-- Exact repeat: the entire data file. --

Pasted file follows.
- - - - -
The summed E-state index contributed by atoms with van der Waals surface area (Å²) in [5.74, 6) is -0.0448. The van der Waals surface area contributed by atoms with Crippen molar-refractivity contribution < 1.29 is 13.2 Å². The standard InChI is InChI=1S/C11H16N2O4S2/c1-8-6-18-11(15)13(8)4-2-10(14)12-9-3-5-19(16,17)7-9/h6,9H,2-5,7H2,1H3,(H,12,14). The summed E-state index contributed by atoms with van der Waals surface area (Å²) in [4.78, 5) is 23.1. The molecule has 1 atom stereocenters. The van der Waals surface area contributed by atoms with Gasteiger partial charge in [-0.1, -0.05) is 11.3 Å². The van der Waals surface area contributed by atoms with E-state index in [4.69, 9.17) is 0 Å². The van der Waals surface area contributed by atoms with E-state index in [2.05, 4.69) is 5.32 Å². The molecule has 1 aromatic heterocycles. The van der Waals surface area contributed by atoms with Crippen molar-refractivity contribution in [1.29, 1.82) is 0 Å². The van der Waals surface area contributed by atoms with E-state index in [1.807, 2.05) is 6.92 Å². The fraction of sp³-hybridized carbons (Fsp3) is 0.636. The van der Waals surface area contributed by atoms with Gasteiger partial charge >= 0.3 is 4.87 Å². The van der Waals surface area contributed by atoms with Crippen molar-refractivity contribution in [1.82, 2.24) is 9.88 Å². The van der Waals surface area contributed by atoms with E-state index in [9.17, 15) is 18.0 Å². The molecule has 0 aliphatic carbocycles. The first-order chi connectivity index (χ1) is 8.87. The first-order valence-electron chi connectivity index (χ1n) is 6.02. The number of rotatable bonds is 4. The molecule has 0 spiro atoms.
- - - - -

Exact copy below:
The summed E-state index contributed by atoms with van der Waals surface area (Å²) in [5.74, 6) is -0.0448. The van der Waals surface area contributed by atoms with Crippen molar-refractivity contribution < 1.29 is 13.2 Å². The standard InChI is InChI=1S/C11H16N2O4S2/c1-8-6-18-11(15)13(8)4-2-10(14)12-9-3-5-19(16,17)7-9/h6,9H,2-5,7H2,1H3,(H,12,14). The summed E-state index contributed by atoms with van der Waals surface area (Å²) in [4.78, 5) is 23.1. The molecule has 1 atom stereocenters. The van der Waals surface area contributed by atoms with Gasteiger partial charge in [-0.1, -0.05) is 11.3 Å². The van der Waals surface area contributed by atoms with E-state index in [4.69, 9.17) is 0 Å². The van der Waals surface area contributed by atoms with E-state index in [2.05, 4.69) is 5.32 Å². The molecule has 1 aromatic heterocycles. The van der Waals surface area contributed by atoms with Crippen molar-refractivity contribution in [1.29, 1.82) is 0 Å². The van der Waals surface area contributed by atoms with E-state index in [1.807, 2.05) is 6.92 Å². The fraction of sp³-hybridized carbons (Fsp3) is 0.636. The van der Waals surface area contributed by atoms with Gasteiger partial charge >= 0.3 is 4.87 Å². The van der Waals surface area contributed by atoms with Crippen molar-refractivity contribution in [1.82, 2.24) is 9.88 Å². The van der Waals surface area contributed by atoms with E-state index in [9.17, 15) is 18.0 Å². The molecule has 0 aliphatic carbocycles. The first-order chi connectivity index (χ1) is 8.87. The first-order valence-electron chi connectivity index (χ1n) is 6.02. The number of rotatable bonds is 4. The molecule has 0 spiro atoms.